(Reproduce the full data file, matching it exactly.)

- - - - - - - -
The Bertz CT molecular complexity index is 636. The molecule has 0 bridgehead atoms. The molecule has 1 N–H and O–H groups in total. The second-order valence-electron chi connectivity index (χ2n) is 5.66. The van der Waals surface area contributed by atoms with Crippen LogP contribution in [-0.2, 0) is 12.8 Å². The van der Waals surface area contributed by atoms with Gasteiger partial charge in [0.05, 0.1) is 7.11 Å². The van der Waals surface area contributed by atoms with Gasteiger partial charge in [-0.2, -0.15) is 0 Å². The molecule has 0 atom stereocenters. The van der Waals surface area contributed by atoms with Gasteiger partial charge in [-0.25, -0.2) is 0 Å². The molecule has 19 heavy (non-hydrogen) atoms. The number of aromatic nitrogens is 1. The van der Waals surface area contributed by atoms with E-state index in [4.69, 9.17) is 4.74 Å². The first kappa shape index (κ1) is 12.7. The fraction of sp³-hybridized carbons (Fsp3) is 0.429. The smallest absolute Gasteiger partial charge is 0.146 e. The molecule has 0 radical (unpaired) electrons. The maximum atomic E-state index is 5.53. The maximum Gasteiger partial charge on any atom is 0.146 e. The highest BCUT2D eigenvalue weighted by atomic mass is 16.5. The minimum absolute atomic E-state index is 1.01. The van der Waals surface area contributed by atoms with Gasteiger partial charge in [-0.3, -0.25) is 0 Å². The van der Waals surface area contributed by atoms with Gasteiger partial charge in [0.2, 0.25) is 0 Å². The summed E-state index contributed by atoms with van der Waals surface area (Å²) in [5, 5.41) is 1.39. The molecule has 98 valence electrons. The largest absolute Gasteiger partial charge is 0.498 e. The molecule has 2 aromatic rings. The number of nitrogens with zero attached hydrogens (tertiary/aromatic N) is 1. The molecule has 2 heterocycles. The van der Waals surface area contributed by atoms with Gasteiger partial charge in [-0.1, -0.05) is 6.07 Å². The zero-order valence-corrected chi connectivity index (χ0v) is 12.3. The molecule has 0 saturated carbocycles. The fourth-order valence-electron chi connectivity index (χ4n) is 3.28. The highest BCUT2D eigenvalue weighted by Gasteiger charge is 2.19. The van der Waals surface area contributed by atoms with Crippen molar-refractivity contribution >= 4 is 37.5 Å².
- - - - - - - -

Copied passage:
The Bertz CT molecular complexity index is 636. The molecule has 0 bridgehead atoms. The molecule has 1 N–H and O–H groups in total. The second-order valence-electron chi connectivity index (χ2n) is 5.66. The van der Waals surface area contributed by atoms with Crippen LogP contribution in [-0.2, 0) is 12.8 Å². The van der Waals surface area contributed by atoms with Gasteiger partial charge in [0.05, 0.1) is 7.11 Å². The van der Waals surface area contributed by atoms with Gasteiger partial charge in [-0.2, -0.15) is 0 Å². The molecule has 0 atom stereocenters. The van der Waals surface area contributed by atoms with Gasteiger partial charge in [-0.25, -0.2) is 0 Å². The molecule has 19 heavy (non-hydrogen) atoms. The number of aromatic nitrogens is 1. The van der Waals surface area contributed by atoms with E-state index in [4.69, 9.17) is 4.74 Å². The first kappa shape index (κ1) is 12.7. The fraction of sp³-hybridized carbons (Fsp3) is 0.429. The smallest absolute Gasteiger partial charge is 0.146 e. The molecule has 0 radical (unpaired) electrons. The maximum atomic E-state index is 5.53. The maximum Gasteiger partial charge on any atom is 0.146 e. The highest BCUT2D eigenvalue weighted by atomic mass is 16.5. The minimum absolute atomic E-state index is 1.01. The van der Waals surface area contributed by atoms with Gasteiger partial charge in [-0.3, -0.25) is 0 Å². The van der Waals surface area contributed by atoms with Gasteiger partial charge in [0.2, 0.25) is 0 Å². The summed E-state index contributed by atoms with van der Waals surface area (Å²) in [5, 5.41) is 1.39. The molecule has 98 valence electrons. The largest absolute Gasteiger partial charge is 0.498 e. The molecule has 2 aromatic rings. The number of nitrogens with zero attached hydrogens (tertiary/aromatic N) is 1. The molecule has 2 heterocycles. The van der Waals surface area contributed by atoms with Gasteiger partial charge in [-0.1, -0.05) is 6.07 Å². The zero-order valence-corrected chi connectivity index (χ0v) is 12.3. The molecule has 0 saturated carbocycles. The fourth-order valence-electron chi connectivity index (χ4n) is 3.28. The highest BCUT2D eigenvalue weighted by Gasteiger charge is 2.19. The van der Waals surface area contributed by atoms with Crippen molar-refractivity contribution >= 4 is 37.5 Å².